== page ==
If the pages are still on your site and Google has indexed them Google will check them every once in a while and they will remain in the index.
This is a typical method of getting pages indexed (linking to them for pages that are already indexed). But another method would be to get external links from on-topic web sites directly to specific areas you're trying to get into Google.
I probably have more external links to sections under root than I do my home page. This might not be great for PR but it's great for traffic and getting indexed.
I think what you're describing is nothing more than a "What's New"
On one of my sites I have a What's New page which is the only page (other than the home page) that gets a daily freshen up.
I put the 6 most recent additions to the website in there, and yes, they do seem to get discovered and indexed more quickly. Since, however, they are also linked from the site as a whole (as in your case, possibly 4 clicks from the home page), they don't disappear when I change the What's New - they simply don't get revisited till my site is given a good going over by Google, which seems to be about once a month.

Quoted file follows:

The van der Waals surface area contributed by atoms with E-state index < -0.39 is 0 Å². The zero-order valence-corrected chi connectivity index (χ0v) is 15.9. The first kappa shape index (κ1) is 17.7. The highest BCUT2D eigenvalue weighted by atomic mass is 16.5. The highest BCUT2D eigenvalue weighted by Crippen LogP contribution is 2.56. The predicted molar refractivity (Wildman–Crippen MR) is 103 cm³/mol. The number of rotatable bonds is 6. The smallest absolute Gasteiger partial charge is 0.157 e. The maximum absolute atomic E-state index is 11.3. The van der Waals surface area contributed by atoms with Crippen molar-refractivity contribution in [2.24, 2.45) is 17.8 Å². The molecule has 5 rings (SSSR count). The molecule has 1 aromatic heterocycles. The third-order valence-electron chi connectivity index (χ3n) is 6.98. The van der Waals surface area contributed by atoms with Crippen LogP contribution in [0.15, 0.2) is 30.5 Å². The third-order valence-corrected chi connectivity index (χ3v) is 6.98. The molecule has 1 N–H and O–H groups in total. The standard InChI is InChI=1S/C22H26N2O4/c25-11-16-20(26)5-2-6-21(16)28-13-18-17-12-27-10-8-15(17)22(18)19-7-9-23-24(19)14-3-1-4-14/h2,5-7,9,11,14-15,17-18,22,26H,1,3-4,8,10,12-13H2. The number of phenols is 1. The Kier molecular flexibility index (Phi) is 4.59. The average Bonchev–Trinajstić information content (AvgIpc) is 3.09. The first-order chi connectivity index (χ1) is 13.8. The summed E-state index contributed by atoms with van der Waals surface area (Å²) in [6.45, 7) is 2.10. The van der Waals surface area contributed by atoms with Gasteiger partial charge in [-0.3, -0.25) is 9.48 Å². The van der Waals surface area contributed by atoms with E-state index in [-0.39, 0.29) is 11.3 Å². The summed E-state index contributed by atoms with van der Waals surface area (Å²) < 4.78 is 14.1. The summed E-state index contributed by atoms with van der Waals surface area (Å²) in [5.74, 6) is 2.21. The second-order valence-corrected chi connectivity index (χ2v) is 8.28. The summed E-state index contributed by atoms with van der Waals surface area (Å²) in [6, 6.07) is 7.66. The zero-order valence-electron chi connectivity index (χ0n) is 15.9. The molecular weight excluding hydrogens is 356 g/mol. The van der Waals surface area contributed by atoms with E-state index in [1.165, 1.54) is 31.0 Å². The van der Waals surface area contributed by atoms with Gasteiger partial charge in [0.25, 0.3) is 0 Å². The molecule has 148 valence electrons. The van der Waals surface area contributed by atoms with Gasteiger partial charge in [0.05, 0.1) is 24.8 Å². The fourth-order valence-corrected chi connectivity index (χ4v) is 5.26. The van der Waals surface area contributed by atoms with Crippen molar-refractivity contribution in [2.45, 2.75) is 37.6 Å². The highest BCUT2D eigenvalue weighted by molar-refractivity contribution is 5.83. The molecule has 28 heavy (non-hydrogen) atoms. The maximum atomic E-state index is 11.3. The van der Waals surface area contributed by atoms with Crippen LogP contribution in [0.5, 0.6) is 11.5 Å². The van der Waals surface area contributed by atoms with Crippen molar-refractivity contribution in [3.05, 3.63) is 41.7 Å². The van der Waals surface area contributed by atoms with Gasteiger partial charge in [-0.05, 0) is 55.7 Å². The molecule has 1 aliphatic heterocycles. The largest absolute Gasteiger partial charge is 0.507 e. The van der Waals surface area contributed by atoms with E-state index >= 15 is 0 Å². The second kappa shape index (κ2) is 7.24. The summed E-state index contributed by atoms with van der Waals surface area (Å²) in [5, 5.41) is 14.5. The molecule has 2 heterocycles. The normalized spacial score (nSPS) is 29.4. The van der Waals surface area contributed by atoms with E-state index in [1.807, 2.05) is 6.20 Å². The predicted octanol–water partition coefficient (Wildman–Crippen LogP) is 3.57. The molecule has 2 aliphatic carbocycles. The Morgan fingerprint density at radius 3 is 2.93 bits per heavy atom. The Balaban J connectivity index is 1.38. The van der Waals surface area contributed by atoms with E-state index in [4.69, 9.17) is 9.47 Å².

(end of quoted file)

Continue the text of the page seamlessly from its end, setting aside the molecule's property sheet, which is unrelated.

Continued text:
In point of fact, this is hardly "tricking" Google - it's simply pointing out to your returning visitors new pages to go and inspect. In that sense, I've found that the Google side-effect is just a bonus to a page that makes the site much more user friendly.
Excellent point, Derek. The best thing to keep in mind when optimizing for Google is to not optimize for Google, optimize for your visitors.
Is it not possible for you to implement a 'site map' or 'article map'?
This way all articles will be 2 clicks away from home page
we'll soon my content manager will have a automated site map.. but not yet.
While your "Whats new" box will get pages indexed by google, you have to keep in mind that page rank works by what pages link to other pages. When you rotate out your old pages after they are indexed, they will no longer have your incoming links.
I would recommend an archives section that allows you to browse your older pages.